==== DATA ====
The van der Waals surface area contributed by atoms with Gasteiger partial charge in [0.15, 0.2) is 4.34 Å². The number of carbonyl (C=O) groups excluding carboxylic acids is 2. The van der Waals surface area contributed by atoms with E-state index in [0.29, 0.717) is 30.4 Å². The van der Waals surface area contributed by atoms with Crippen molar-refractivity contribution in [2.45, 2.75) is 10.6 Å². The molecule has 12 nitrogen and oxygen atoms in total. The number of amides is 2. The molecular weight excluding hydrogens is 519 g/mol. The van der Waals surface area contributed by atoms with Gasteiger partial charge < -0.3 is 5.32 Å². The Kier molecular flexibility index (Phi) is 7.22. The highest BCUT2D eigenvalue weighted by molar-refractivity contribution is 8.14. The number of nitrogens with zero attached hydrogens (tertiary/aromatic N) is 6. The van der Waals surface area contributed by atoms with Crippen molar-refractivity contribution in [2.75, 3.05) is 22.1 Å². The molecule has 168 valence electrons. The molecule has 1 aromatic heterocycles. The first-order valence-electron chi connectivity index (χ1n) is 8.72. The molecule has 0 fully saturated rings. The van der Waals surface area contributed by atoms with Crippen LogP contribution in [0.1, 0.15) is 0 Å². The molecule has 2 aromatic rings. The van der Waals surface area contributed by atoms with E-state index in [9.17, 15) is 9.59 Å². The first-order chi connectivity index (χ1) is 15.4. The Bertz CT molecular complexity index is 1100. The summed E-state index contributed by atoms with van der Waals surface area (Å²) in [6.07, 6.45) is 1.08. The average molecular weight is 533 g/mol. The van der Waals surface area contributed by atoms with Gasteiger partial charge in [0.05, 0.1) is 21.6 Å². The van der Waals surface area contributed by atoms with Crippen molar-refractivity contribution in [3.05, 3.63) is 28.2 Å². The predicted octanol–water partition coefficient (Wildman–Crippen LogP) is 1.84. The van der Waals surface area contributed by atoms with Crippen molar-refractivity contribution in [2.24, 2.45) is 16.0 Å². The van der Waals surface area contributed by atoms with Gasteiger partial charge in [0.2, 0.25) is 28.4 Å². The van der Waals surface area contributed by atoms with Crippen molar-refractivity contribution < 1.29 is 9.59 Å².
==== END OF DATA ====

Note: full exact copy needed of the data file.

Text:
The van der Waals surface area contributed by atoms with Gasteiger partial charge in [0.15, 0.2) is 4.34 Å². The number of carbonyl (C=O) groups excluding carboxylic acids is 2. The van der Waals surface area contributed by atoms with E-state index in [0.29, 0.717) is 30.4 Å². The van der Waals surface area contributed by atoms with Crippen molar-refractivity contribution in [2.45, 2.75) is 10.6 Å². The molecule has 12 nitrogen and oxygen atoms in total. The number of amides is 2. The molecular weight excluding hydrogens is 519 g/mol. The van der Waals surface area contributed by atoms with Gasteiger partial charge < -0.3 is 5.32 Å². The Kier molecular flexibility index (Phi) is 7.22. The highest BCUT2D eigenvalue weighted by molar-refractivity contribution is 8.14. The number of nitrogens with zero attached hydrogens (tertiary/aromatic N) is 6. The van der Waals surface area contributed by atoms with Crippen molar-refractivity contribution in [2.75, 3.05) is 22.1 Å². The molecule has 168 valence electrons. The molecule has 1 aromatic heterocycles. The first-order valence-electron chi connectivity index (χ1n) is 8.72. The molecule has 0 fully saturated rings. The van der Waals surface area contributed by atoms with Crippen LogP contribution in [0.1, 0.15) is 0 Å². The molecule has 2 aromatic rings. The van der Waals surface area contributed by atoms with E-state index in [9.17, 15) is 9.59 Å². The first-order chi connectivity index (χ1) is 15.4. The Bertz CT molecular complexity index is 1100. The summed E-state index contributed by atoms with van der Waals surface area (Å²) in [6.07, 6.45) is 1.08. The average molecular weight is 533 g/mol. The van der Waals surface area contributed by atoms with Gasteiger partial charge in [0.05, 0.1) is 21.6 Å². The van der Waals surface area contributed by atoms with Crippen molar-refractivity contribution in [3.05, 3.63) is 28.2 Å². The predicted octanol–water partition coefficient (Wildman–Crippen LogP) is 1.84. The van der Waals surface area contributed by atoms with Crippen molar-refractivity contribution in [2.24, 2.45) is 16.0 Å². The van der Waals surface area contributed by atoms with Gasteiger partial charge in [0.2, 0.25) is 28.4 Å². The van der Waals surface area contributed by atoms with Crippen molar-refractivity contribution < 1.29 is 9.59 Å².